BY AARON BRENNER | email@example.com
AUBURN, Ala. – For four months after being fired, former Auburn head coach Gene Chizik remained almost completely silent.
For 19 days after his an incriminating report of how he ran the program, specifically during the 2010 national championship season, Chizik’s response was relegated to a two-page statement released by his representation.
Finally, Chizik let his voice be heard Monday afternoon on WJOX radio in Birmingham. And oh, was there fury in that voice – a polar opposite of Chizik’s demeanor throughout the 3-9 season that lost his job on Nov. 25, 2012.
“It’s a shame that it was a season that was so miraculous, and there were so many magical moments in the season for coaches and players … for anybody to have to even put an asterisk by that and say, ‘let’s defend ourselves,’ it’s a shame,” Chizik said.
“Simply to the Auburn people, it’s not fair. It’s not right. But it is what it is. That’s why I’m here today. I care about my reputation, I care about the integrity of who I am and what I do. I’m 100 percent confident we did it right.”
Chizik’s radio appearance, breaking a nearly five-month silence with the exception of serving as guest analyst during ESPNU’s National Signing Day coverage, came a few hours after Auburn University declared its internal investigation found no academic fraud or other wrongdoings as alleged in an April 3 article posted by Selena Roberts on her web site, Roopstigo.com.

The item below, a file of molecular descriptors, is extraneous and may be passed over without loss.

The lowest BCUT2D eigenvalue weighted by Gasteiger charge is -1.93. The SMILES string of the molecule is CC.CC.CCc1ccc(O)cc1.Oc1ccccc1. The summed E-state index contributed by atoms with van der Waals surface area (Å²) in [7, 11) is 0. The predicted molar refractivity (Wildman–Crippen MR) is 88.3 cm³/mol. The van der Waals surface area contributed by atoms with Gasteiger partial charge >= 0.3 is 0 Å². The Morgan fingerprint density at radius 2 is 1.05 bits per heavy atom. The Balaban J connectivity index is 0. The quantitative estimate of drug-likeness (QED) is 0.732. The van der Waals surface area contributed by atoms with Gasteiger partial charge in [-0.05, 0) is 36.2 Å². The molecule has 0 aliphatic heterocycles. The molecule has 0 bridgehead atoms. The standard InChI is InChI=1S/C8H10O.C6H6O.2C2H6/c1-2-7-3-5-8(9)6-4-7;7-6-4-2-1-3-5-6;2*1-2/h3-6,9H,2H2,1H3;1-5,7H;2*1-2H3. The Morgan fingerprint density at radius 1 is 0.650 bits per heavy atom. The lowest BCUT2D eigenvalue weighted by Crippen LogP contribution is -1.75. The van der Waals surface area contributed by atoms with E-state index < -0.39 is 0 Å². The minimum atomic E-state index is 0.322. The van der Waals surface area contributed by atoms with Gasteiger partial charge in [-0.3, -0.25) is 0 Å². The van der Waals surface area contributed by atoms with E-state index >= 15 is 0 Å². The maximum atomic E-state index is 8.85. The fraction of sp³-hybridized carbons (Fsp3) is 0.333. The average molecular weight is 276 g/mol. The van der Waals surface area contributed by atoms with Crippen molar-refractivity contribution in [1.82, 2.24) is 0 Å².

When Auburn officials reached out to Chizik to convene about the report, he was reportedly livid, but agreed to allow the university time to conduct its review.
Auburn athletic director Jay Jacobs has routinely praised Chizik for how he carried himself, both through the thrills of 2010 and the rigors of 2012.
“It makes me feel good, because Auburn obviously feels the same way,” said Chizik, who still lives in Auburn. “We had a lot of accusations and allegations thrown our way. Jay did exactly what he should have done, which is come back with facts, with data, because we’re about truth.”
During the 25-minute segment, Chizik was asked numerous times about the prior investigation regarding Cam Newton – which Chizik again pointed out facts, that Auburn has not faced major NCAA punishment in 20 years.
“It started out as a Mississippi State problem, then after 13 months, it became an Auburn problem,” Chizik said. “Without question, it’d have to be the most scrutinized program in the country. But I still go back to: what are the facts? The NCAA’s been in there almost two years. They found no major violations.”
Chizik also responded for the first time to questions about being dismissed after four years as Auburn’s head coach, and just two years removed from a national title.
“The bottom line is we had a 3-9 season, I’m not the coach anymore. I understand the business. I understand what people have to do,” Chizik said. “Am I bitter? No. Do I wish I was still the coach at Auburn? I would love it because I love the place. You asked me how I am with the university and Jay Jacobs … you know what? It’s business. If you get your feelings hurt because of business decisions people have to make, then apparently you don’t really understand the business.
“Hey, I love football, I love coaching, I love being around the kids. But the bottom line is, they made a change and I’m moving forward.”
Chizik, 51, added he’s not finished with his coaching career. He was Iowa State’s head coach from 2007-08, following numerous defensive coordinator positions – including undefeated seasons at Auburn (2004) and Texas (2005).
“I definitely want to have those options available for myself. I still feel like I have a lot to offer to young men, I feel like I have a lot to offer to the coaching profession,” Chizik said. “Right now we’re weighing out different options with different people. We’re just going to see where we land next.”